I'm working with a friend on a short sentence for an announcement, and was asked whether the possessive should be used or dropped on program:


Please congratulate our program's graduates.

We believe it may be more correct to simply use:

Please congratulate our program graduates.

The graduates aren't owned by the program, so why express it as such? This seems like a common error.

Are we correct in this assessment?


To expand on the question a bit, in the second case we are simply using program as an adjective for graduates: the type of graduate (ones of our program). I am aware that 's, the genitive case, can mean that something is associated with something else, and not strictly to convey ownership.

Thus, I know that the current form is correct, but am asking whether the second form seems improved, acceptable, or unusual in this example.

This may be a case of something similar to orthographic incredulity, where after staring at something too long it starts to appear wrong. That may be the case here, but I'd appreciate any constructive insight.

  • You are completely confused about the apostrophe-s clitic in English. It is NOT restricted to possession, and it is not an error. However, this is a duplicate question.
    – tchrist
    Commented Jan 22, 2015 at 0:13
  • ... although there is a move (endorsed by many) away from using the possessive 's in at least some non-ownership situations (eg Writers Guild, dogs home). Also, check here on attributive nouns vs possessives. Commented Jan 22, 2015 at 0:25
  • @tchrist I disagree that this is a duplicate. I am not asking whether program, an inanimate thing, can utilize apostrophe-s, I'm asking whether the usage of apostrophe-s is unnecessary, since the second version seems just as clear.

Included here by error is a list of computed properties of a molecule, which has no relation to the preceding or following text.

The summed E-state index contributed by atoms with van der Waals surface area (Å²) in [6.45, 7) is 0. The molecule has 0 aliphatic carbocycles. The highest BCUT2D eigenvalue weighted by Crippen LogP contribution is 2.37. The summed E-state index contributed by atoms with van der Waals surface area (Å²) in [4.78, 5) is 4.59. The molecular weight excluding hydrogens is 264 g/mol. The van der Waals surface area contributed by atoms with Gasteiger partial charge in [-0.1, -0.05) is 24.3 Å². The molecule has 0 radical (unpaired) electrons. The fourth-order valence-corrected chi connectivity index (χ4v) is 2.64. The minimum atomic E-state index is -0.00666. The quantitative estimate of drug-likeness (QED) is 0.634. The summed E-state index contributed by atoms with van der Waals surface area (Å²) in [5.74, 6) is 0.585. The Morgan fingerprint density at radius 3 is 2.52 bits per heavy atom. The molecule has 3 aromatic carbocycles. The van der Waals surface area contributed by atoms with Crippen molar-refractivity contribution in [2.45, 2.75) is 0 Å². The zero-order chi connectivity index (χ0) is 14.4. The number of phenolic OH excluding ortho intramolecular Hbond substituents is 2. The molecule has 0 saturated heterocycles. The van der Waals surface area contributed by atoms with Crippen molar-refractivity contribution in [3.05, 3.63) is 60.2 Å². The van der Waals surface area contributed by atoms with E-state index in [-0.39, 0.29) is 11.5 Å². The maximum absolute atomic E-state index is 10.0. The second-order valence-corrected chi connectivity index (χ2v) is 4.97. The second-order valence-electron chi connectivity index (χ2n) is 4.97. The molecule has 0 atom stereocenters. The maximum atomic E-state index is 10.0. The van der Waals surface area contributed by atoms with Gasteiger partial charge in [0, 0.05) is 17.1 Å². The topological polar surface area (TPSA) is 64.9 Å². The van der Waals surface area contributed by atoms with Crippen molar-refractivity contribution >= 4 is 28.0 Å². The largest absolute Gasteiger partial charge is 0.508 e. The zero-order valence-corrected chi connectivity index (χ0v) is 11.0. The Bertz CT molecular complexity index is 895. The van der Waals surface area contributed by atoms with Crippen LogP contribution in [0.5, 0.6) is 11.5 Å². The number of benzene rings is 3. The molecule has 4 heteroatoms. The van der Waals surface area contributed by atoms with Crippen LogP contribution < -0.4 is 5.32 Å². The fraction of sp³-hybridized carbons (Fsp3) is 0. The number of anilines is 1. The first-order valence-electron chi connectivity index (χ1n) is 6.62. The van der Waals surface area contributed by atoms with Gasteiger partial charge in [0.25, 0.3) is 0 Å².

– JYelton
    Commented Jan 22, 2015 at 0:30

2 Answers 2


No, this is an incorrect assessment.

Apostrophe-s is used as a vestigial remnant of the Anglo-Saxon genitive which has a number of distinct uses: as well as indicating possession it can be used in quite a standard way to indicate a partitive relationship, without implied possession.

Your second construction uses a "noun as adjective" construction. It is uncommon and awkward to use this construction when the genitive form is easily available (it is certainly a less productive construction than 's), in part because it provides fewer grammatical signposts for a reader. Using this construction with such ambiguous and multi-purpose words as "graduate" and "program" is inviting a reader to stumble.

The most common exception to this is in journalism, where the space restrictions due to print have carried over into other news media. If you are writing a headline with limited space the second form is probably an acceptable, -- if slightly gauche -- substitute for the first.

You seem to be an articulate speaker of English: don't let yourself lose your natural voice in a legalistic frenzy.


While looking up information to answer this I found some guidelines here:

Rule 10. Beware of false possessives, which often occur with nouns ending in s. Don't add apostrophes to noun-derived adjectives ending in s. Close analysis is the best guide.

Incorrect: We enjoyed the New Orleans' cuisine.

In the preceding sentence, the word the makes no sense unless New Orleans is being used as an adjective to describe cuisine. In English, nouns frequently become adjectives. Adjectives rarely if ever take apostrophes.

Even though "program" doesn't end with s, the fact that "adjectives rarely take apostrophes" makes it seem like the second announcement is "more correct."

  • This is not a case of a false possessive. "Program" doesn't already end in "s", which would make this true if it were only an adjective. In the first example I gave, it's a noun, so it is showing association to another noun, graduates. The second example, without apostrophe-s, uses program as an adjective, describing what type of graduate.
    – JYelton
    Commented Jan 22, 2015 at 17:29
  • Yes, which is why I thought it fell in line with "We enjoyed the New Orleans cuisine," which is correct. Here "New Orleans" acts as an adjective.
    – Ryan
    Commented Jan 22, 2015 at 17:46

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